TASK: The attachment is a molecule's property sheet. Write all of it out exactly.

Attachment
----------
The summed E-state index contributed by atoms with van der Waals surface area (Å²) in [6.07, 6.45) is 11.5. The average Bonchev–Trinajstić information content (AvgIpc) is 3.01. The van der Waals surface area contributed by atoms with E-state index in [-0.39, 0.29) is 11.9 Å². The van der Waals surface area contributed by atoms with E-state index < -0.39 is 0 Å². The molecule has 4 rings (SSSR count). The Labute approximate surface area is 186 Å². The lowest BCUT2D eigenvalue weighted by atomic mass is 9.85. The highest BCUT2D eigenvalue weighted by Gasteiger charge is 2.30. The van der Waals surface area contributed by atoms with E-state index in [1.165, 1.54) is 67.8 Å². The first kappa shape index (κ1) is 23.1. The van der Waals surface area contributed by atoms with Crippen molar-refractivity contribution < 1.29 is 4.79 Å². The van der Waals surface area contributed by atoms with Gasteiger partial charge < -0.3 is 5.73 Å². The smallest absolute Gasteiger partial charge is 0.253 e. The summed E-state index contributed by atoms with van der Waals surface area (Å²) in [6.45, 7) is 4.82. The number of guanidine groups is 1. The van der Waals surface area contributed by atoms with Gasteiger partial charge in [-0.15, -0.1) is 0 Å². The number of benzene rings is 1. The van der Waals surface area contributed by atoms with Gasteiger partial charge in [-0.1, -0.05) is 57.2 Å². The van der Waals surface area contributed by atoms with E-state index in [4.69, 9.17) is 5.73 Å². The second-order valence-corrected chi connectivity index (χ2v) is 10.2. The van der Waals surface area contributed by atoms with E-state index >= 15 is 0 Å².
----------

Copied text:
The summed E-state index contributed by atoms with van der Waals surface area (Å²) in [6.07, 6.45) is 11.5. The average Bonchev–Trinajstić information content (AvgIpc) is 3.01. The van der Waals surface area contributed by atoms with E-state index in [-0.39, 0.29) is 11.9 Å². The van der Waals surface area contributed by atoms with E-state index < -0.39 is 0 Å². The molecule has 4 rings (SSSR count). The Labute approximate surface area is 186 Å². The lowest BCUT2D eigenvalue weighted by atomic mass is 9.85. The highest BCUT2D eigenvalue weighted by Gasteiger charge is 2.30. The van der Waals surface area contributed by atoms with E-state index in [1.165, 1.54) is 67.8 Å². The first kappa shape index (κ1) is 23.1. The van der Waals surface area contributed by atoms with Crippen molar-refractivity contribution < 1.29 is 4.79 Å². The van der Waals surface area contributed by atoms with Gasteiger partial charge < -0.3 is 5.73 Å². The smallest absolute Gasteiger partial charge is 0.253 e. The summed E-state index contributed by atoms with van der Waals surface area (Å²) in [6.45, 7) is 4.82. The number of guanidine groups is 1. The van der Waals surface area contributed by atoms with Gasteiger partial charge in [-0.15, -0.1) is 0 Å². The number of benzene rings is 1. The van der Waals surface area contributed by atoms with Gasteiger partial charge in [-0.1, -0.05) is 57.2 Å². The van der Waals surface area contributed by atoms with E-state index in [4.69, 9.17) is 5.73 Å². The second-order valence-corrected chi connectivity index (χ2v) is 10.2. The van der Waals surface area contributed by atoms with E-state index >= 15 is 0 Å².